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Saltwater Buddha: A Surfer's Quest to Find Zen on the Sea [Kindle Edition]

Jaimal Yogis
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"Jaimal's story is, in part, an adventure story in which the sea is a powerful antagonist, at once the siren and the ogre, irresistible and terrifying in its sheer, monstrous power. For this author, it's a voracious and demanding lover, and he is skilled at summoning its ever-changing presence." (The Huffington Post)

"A journalist, photographer, and surfer, Yogis began the life of a roving seeker his junior year of high school, when he ran away from his Sacramento, Calif. home to learn how to surf in Hawaii. His subsequent travels include a handful of prime surfing spots, but Yogis's more arresting journey is spiritual, taking him to monasteries in France and Berkley, Calif., and deep into the living tradition of Zen Buddhism. Captured here in short chapters and wonderful, visual prose, Yogis's coming-of-age odyssey also takes readers into the culture of indigenous Hawaiians, who believe the gods were surfers. Yogis's long-time surfing mentor Rom provides insight into the science of surfing, ocean swells, the bathymetry of the continental shelf, deep water canyons and sea mounts. Even land lovers will find Yogis's lessons resonant and entertaining, but surfers will find this a quick, surprisingly deep tribute to the quest for surf and serenity." (Publishers Weekly)


Fed up with teenage life in the suburbs, Jaimal Yogis ran off to Hawaii with little more than a copy of Hermann Hesse's Siddhartha and enough cash for a surfboard. His journey is a coming-of-age saga that takes him from communes to monasteries, from the warm Pacific to the icy New York shore. Equal parts spiritual memoir and surfer's tale, this is a chronicle of finding meditative focus in the barrel of a wave and eternal truth in the great salty blue.


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5.0 von 5 Sternen
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Von lulu
Format:Taschenbuch|Verifizierter Kauf
Inspring! I l o v e d reading this book in the U-Bahn getting home from work.
This book made me realize whats important after all. I'm not a surfer, but I am a huge fan of the sport. And I was never a spirit person, but this book makes you want to be 15 years old again and make the same journey as Jaimal did, because he found himself with 15. The book is beautifully written and easy to understand for people who have no english mother tongue.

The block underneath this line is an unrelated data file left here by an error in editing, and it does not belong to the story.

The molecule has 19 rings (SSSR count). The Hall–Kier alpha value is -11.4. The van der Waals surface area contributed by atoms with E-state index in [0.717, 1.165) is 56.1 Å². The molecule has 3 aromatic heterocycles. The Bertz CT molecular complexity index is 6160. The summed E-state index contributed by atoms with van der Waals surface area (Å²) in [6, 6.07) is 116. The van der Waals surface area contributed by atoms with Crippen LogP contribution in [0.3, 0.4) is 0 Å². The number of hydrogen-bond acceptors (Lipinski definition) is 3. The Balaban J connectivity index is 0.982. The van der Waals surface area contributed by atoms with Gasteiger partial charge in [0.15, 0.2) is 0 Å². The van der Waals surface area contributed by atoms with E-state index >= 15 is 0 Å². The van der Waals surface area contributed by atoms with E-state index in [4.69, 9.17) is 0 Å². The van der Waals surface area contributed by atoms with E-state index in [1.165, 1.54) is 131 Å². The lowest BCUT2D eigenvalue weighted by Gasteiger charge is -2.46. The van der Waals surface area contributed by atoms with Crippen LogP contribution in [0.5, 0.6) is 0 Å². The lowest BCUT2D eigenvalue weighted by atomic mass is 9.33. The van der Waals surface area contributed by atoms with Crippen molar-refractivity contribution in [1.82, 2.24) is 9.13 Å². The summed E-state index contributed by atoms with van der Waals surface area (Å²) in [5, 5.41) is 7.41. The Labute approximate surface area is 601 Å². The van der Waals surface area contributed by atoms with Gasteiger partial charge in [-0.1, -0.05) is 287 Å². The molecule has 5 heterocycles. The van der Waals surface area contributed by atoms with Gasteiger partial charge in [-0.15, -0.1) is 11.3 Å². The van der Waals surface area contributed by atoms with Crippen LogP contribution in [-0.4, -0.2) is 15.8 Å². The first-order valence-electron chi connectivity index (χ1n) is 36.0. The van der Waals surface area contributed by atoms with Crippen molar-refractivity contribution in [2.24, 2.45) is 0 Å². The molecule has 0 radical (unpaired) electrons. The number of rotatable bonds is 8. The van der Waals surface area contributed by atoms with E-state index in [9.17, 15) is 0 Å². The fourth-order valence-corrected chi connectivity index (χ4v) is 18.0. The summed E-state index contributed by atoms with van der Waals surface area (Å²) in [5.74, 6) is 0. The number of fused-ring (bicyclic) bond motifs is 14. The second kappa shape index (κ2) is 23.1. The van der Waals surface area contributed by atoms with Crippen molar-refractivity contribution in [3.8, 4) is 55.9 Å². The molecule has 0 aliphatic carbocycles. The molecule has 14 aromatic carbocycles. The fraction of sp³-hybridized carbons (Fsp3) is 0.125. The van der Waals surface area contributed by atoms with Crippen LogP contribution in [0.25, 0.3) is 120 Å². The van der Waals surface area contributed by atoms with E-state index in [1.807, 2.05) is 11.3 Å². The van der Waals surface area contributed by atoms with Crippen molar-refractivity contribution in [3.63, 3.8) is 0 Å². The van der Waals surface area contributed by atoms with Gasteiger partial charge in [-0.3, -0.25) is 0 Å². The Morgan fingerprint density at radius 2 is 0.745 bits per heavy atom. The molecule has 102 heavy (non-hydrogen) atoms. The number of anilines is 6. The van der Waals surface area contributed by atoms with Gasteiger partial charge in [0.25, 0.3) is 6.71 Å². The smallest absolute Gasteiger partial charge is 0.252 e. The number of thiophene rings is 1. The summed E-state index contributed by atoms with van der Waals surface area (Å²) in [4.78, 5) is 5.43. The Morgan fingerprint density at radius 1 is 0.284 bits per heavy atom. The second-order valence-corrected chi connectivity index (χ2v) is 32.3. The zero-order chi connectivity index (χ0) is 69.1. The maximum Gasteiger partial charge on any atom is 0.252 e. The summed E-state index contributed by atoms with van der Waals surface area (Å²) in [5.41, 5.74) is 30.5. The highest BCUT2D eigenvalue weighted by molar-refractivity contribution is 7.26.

I strongly recommend this book!
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5.0 von 5 Sternen Das war die richtige Lektüre für den Thai Urlaub 26. November 2014
Von Andreas
Format:Taschenbuch|Verifizierter Kauf
Sehr interessante Lebensgeschichte von Yogis. In vielen Sachen hab ich mich selbst wieder erkannt. Spannend geschrieben mit guten Pointen. Top.
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Die hilfreichsten Kundenrezensionen auf (beta) 4.7 von 5 Sternen  125 Rezensionen
42 von 45 Kunden fanden die folgende Rezension hilfreich
5.0 von 5 Sternen A wonderful and insightful book 1. Mai 2009
Von David - Veröffentlicht auf
I started surfing about 3 months ago. That was also around the same time I started seriously looking at Buddhism. It is amazing that I discovered Jamail Yogis's book while going through a vaguely parallel experience.

Coming from this perspective, Saltwater Buddha is an amazing book that blends personal memoir with spiritual insight. It is thoughtful, well-written, and an entertaining read. The last point is worth emphasizing - a spiritual journey may be very interesting to the person going through it, but it will not necessarily resonate with others. Yogis has accomplished the task of translating his inner journey into a narrative that holds the reader's attention and can speak to people from varied spiritual backgrounds.

From a purely descriptive perspective, the book is about a man's intellectual, emotional, and spiritual maturation. Yogis lived a life that many of us dream of. Several times during his life he followed his impulses and went to Hawai'i to pursue his passion for surfing. However, these excursions to Hawai'i were bracketed by emotional growth and learning to take responsibility. As easy as it would be to lose oneself in a tropical paradise, Yogis realized that he needed to balance his passion with the more mundane aspects of life. The book traces his journey back and forth between these twin forces.

At the same time, Yogis is going through significant spiritual growth. Whether it is through private meditation or a stint in a monastery, his spiritual education moved through both formal and informal channels. More significantly, much of his spiritual growth came out of his movement between passion and responsibility. Life is often the greatest spiritual guide. For him, it was surfing that had one of the largest impacts on his journey. Not only did it serve as a metaphor for many of the formal principles in Buddhism, but it also served as spiritual practice.

Most of the surfers that I know acknowledge the spiritual impact surfing has. While they may not recognize it inside a specific dogmatic framework, they are certainly aware of the connection between surfing and some larger cosmic mystery. One reason that Yogis's book is so fascinating is that he looks at surfing through the lens of a particular spirituality. This helps to give structure to thoughts about how surfing impacts people.

Looking at surfing through the lens of Buddhism is not, obviously, just a literary device used by Yogis. However, this particular perspective is what makes Saltwater Buddha unique and engaging. Buddhism is capable of embracing so many different paths of spirituality and surfing was one of the paths for Yogis. The structure of the book reflects this interconnection - spiritual insight is interwoven with the narrative of his life. Each piece serves to illuminate the other.